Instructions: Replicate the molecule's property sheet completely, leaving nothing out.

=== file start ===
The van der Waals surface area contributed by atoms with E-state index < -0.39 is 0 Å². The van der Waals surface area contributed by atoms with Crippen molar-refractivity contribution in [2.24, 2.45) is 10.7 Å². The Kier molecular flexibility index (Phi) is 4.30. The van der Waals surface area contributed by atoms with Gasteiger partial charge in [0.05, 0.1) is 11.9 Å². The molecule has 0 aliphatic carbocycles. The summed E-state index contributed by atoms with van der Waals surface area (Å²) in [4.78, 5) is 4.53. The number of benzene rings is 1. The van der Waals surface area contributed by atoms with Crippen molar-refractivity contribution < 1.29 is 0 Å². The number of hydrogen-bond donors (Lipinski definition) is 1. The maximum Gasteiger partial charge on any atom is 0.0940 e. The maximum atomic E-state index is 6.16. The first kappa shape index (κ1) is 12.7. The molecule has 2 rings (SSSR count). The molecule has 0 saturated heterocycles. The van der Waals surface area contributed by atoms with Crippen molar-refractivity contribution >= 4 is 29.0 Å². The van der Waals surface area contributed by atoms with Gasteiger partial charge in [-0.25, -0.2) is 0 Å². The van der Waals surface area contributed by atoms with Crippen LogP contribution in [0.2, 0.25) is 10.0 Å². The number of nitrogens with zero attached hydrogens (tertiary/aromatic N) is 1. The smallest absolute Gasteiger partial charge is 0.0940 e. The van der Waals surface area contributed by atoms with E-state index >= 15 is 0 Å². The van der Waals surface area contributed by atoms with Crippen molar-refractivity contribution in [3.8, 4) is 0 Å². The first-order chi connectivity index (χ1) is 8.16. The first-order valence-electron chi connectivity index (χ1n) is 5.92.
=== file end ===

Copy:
The van der Waals surface area contributed by atoms with E-state index < -0.39 is 0 Å². The van der Waals surface area contributed by atoms with Crippen molar-refractivity contribution in [2.24, 2.45) is 10.7 Å². The Kier molecular flexibility index (Phi) is 4.30. The van der Waals surface area contributed by atoms with Gasteiger partial charge in [0.05, 0.1) is 11.9 Å². The molecule has 0 aliphatic carbocycles. The summed E-state index contributed by atoms with van der Waals surface area (Å²) in [4.78, 5) is 4.53. The number of benzene rings is 1. The van der Waals surface area contributed by atoms with Crippen molar-refractivity contribution < 1.29 is 0 Å². The number of hydrogen-bond donors (Lipinski definition) is 1. The maximum Gasteiger partial charge on any atom is 0.0940 e. The maximum atomic E-state index is 6.16. The first kappa shape index (κ1) is 12.7. The molecule has 2 rings (SSSR count). The molecule has 0 saturated heterocycles. The van der Waals surface area contributed by atoms with Crippen molar-refractivity contribution >= 4 is 29.0 Å². The van der Waals surface area contributed by atoms with Gasteiger partial charge in [-0.25, -0.2) is 0 Å². The van der Waals surface area contributed by atoms with Crippen LogP contribution in [0.2, 0.25) is 10.0 Å². The number of nitrogens with zero attached hydrogens (tertiary/aromatic N) is 1. The smallest absolute Gasteiger partial charge is 0.0940 e. The van der Waals surface area contributed by atoms with E-state index >= 15 is 0 Å². The van der Waals surface area contributed by atoms with Crippen molar-refractivity contribution in [3.8, 4) is 0 Å². The first-order chi connectivity index (χ1) is 8.16. The first-order valence-electron chi connectivity index (χ1n) is 5.92.